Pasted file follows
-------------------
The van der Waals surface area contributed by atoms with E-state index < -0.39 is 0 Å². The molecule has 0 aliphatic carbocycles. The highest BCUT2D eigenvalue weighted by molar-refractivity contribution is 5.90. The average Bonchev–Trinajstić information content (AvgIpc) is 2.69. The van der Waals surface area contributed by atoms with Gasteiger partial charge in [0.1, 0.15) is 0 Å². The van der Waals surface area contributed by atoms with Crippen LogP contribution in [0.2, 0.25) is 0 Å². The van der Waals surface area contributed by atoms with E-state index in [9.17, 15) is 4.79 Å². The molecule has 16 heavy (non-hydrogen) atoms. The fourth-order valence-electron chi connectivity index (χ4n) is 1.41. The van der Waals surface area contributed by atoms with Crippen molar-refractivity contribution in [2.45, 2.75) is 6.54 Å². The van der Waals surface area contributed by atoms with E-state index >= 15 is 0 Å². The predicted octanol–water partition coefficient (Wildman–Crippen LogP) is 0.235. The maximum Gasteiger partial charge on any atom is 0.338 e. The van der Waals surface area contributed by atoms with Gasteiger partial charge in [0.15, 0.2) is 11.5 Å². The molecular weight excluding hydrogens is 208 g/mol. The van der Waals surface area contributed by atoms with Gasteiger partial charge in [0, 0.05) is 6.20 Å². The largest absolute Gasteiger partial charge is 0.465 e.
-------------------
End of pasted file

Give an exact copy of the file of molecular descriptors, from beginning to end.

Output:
The van der Waals surface area contributed by atoms with E-state index < -0.39 is 0 Å². The molecule has 0 aliphatic carbocycles. The highest BCUT2D eigenvalue weighted by molar-refractivity contribution is 5.90. The average Bonchev–Trinajstić information content (AvgIpc) is 2.69. The van der Waals surface area contributed by atoms with Gasteiger partial charge in [0.1, 0.15) is 0 Å². The van der Waals surface area contributed by atoms with Crippen LogP contribution in [0.2, 0.25) is 0 Å². The van der Waals surface area contributed by atoms with E-state index in [9.17, 15) is 4.79 Å². The molecule has 16 heavy (non-hydrogen) atoms. The fourth-order valence-electron chi connectivity index (χ4n) is 1.41. The van der Waals surface area contributed by atoms with Crippen molar-refractivity contribution in [2.45, 2.75) is 6.54 Å². The van der Waals surface area contributed by atoms with E-state index >= 15 is 0 Å². The predicted octanol–water partition coefficient (Wildman–Crippen LogP) is 0.235. The maximum Gasteiger partial charge on any atom is 0.338 e. The van der Waals surface area contributed by atoms with Gasteiger partial charge in [0.15, 0.2) is 11.5 Å². The molecular weight excluding hydrogens is 208 g/mol. The van der Waals surface area contributed by atoms with Gasteiger partial charge in [0, 0.05) is 6.20 Å². The largest absolute Gasteiger partial charge is 0.465 e.